Is McCain, Like Everybody, Working for the Weekend?
As Politico’s Jonathan Martin reports, Sen. John McCain appears to have an aversion to campaigning on weekends. According to Martin, the McCain campaign has held just one weekend public event since McCain effectively clinched the GOP nomination on Feb. 7. Granted, McCain is not as young as he used to be — and with four and a half months till the general election, pacing himself might be a good idea. Also, just because there are no campaign events does not mean the Arizona senator is sitting on his duff. From Politico:
He’s hosted reporters and donors on separate occasions at his Arizona cabin, done a guest turn on "Saturday Night Live" and visited troops in both Iraq and at Walter Reed hospital.
But as the article notes, all this this time off probably could have been better spent connecting with voters, considering how competitive this election is likely to be:
But [GOP Strategist Ed] Rollins said McCain had missed an opportunity by not getting on the trail on weekends since February.
First, he pointed out, it’s easier to draw a larger crowd when people aren’t at work.
And, despite the historic Democratic primary, he said McCain could have made a splash by going into less-populated areas.
“You’ve got to think beyond big news cycles and big media outlets,” he said. “The smaller market is where he [would have been] a big show.”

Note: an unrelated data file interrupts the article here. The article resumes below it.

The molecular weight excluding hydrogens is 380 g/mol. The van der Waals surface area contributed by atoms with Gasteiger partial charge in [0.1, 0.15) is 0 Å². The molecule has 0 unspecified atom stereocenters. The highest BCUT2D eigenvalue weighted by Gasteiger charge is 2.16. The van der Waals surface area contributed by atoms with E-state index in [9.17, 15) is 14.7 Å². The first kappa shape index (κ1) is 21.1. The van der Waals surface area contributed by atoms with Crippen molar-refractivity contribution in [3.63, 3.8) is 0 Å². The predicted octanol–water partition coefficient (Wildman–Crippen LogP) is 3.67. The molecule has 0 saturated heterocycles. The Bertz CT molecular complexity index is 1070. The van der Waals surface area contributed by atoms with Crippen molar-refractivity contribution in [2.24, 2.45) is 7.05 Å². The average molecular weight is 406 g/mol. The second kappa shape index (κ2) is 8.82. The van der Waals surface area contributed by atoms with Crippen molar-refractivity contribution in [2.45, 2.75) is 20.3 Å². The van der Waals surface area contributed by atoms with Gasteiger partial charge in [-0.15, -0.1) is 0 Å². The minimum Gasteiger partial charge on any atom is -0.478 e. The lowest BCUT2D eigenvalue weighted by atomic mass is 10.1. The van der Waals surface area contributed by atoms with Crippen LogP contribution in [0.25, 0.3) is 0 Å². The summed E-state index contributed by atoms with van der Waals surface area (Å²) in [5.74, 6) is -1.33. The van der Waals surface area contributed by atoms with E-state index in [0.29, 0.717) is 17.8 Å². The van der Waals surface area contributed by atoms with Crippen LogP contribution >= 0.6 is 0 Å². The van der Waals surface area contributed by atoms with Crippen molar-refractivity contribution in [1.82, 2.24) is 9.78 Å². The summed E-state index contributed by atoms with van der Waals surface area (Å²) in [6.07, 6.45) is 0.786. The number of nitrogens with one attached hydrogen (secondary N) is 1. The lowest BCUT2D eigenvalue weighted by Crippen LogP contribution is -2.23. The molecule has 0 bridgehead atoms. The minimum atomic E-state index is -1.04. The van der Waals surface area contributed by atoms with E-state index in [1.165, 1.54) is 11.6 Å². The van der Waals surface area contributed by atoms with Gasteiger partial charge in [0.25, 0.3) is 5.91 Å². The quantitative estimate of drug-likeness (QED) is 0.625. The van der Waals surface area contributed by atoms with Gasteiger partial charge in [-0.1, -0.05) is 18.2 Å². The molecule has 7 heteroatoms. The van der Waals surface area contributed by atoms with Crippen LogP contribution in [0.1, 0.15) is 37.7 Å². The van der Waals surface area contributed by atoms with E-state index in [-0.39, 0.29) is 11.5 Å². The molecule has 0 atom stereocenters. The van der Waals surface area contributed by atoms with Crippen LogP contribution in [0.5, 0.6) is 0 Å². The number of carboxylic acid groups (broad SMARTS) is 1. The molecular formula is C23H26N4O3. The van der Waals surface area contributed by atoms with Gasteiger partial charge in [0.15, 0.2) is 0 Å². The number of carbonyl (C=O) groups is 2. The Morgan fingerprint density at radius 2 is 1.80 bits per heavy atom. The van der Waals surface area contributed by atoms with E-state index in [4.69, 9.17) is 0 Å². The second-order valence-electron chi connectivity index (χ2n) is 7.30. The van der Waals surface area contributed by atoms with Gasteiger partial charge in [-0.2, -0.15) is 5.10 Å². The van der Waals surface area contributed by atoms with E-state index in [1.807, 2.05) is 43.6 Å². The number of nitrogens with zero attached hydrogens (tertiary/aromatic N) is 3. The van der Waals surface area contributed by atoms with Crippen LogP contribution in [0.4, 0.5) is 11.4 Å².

Given the lack of intensity of support for McCain in the Republican base, Rollins said weekends could have been an optimal time “to rejuvenate them.”
According to Martin, the Obama campaign has held seven weekend events this month alone, including this coming weekend. Sen. Barack Obama has also just come off a grueling campaign season, during which he spent a lot of time holding rallies and other events all over the country. If McCain is campaigning on average five days per week, and Obama is campaigning six or seven days per week, that could give Obama an advantage of 16 percent to 33 percent more face time with voters in swing states. That also gives Obama a lot more time to pursue his 50-state strategy — which will only make McCain work harder to play catch-up. All this could be compounded by Obama’s ability to draw massive crowds to his rallies.
Martin reports that the McCain campaign now says it will be active on weekends through the summer and fall. It’s understandable that they don’t want to wear out the candidate. Still, the presidency is a seven-day-a-week job — and if McCain wants it, he probably doesn’t have the luxury of sitting out the weekends.